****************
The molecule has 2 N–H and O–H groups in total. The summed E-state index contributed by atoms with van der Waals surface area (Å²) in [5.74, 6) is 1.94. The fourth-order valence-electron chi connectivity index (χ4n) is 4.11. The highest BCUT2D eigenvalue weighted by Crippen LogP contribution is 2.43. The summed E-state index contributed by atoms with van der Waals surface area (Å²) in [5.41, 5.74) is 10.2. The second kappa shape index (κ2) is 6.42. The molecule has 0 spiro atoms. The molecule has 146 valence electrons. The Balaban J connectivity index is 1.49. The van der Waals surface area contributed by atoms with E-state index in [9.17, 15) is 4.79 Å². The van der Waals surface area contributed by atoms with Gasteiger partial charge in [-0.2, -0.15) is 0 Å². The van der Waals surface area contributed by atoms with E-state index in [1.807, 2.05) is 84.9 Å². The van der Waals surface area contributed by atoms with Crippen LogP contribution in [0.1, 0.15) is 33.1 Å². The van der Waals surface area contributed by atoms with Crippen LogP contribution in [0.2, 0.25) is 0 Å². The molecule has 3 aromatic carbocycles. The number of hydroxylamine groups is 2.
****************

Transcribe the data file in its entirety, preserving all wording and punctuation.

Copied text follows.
The molecule has 2 N–H and O–H groups in total. The summed E-state index contributed by atoms with van der Waals surface area (Å²) in [5.74, 6) is 1.94. The fourth-order valence-electron chi connectivity index (χ4n) is 4.11. The highest BCUT2D eigenvalue weighted by Crippen LogP contribution is 2.43. The summed E-state index contributed by atoms with van der Waals surface area (Å²) in [5.41, 5.74) is 10.2. The second kappa shape index (κ2) is 6.42. The molecule has 0 spiro atoms. The molecule has 146 valence electrons. The Balaban J connectivity index is 1.49. The van der Waals surface area contributed by atoms with E-state index in [9.17, 15) is 4.79 Å². The van der Waals surface area contributed by atoms with Gasteiger partial charge in [-0.2, -0.15) is 0 Å². The van der Waals surface area contributed by atoms with E-state index in [1.807, 2.05) is 84.9 Å². The van der Waals surface area contributed by atoms with Crippen LogP contribution in [0.1, 0.15) is 33.1 Å². The van der Waals surface area contributed by atoms with Crippen LogP contribution in [0.2, 0.25) is 0 Å². The molecule has 3 aromatic carbocycles. The number of hydroxylamine groups is 2.